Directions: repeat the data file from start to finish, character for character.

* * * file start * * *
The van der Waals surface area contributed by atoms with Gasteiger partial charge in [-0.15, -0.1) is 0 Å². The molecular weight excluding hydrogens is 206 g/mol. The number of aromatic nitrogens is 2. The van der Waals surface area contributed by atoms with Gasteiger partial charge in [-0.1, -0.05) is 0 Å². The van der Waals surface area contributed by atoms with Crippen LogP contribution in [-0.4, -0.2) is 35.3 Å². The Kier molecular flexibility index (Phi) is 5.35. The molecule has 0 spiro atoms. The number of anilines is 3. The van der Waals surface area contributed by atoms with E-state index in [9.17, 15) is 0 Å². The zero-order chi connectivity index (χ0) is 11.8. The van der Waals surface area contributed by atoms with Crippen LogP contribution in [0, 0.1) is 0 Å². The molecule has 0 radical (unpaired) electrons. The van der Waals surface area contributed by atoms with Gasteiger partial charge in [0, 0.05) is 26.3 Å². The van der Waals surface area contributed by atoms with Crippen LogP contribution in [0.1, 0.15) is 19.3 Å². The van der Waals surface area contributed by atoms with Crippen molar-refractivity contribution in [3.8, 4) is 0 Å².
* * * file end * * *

The van der Waals surface area contributed by atoms with Gasteiger partial charge in [-0.15, -0.1) is 0 Å². The molecular weight excluding hydrogens is 206 g/mol. The number of aromatic nitrogens is 2. The van der Waals surface area contributed by atoms with Gasteiger partial charge in [-0.1, -0.05) is 0 Å². The van der Waals surface area contributed by atoms with Crippen LogP contribution in [-0.4, -0.2) is 35.3 Å². The Kier molecular flexibility index (Phi) is 5.35. The molecule has 0 spiro atoms. The number of anilines is 3. The van der Waals surface area contributed by atoms with E-state index in [9.17, 15) is 0 Å². The zero-order chi connectivity index (χ0) is 11.8. The van der Waals surface area contributed by atoms with Crippen LogP contribution in [0, 0.1) is 0 Å². The molecule has 0 radical (unpaired) electrons. The van der Waals surface area contributed by atoms with Gasteiger partial charge in [0, 0.05) is 26.3 Å². The van der Waals surface area contributed by atoms with Crippen LogP contribution in [0.1, 0.15) is 19.3 Å². The van der Waals surface area contributed by atoms with Crippen molar-refractivity contribution in [3.8, 4) is 0 Å².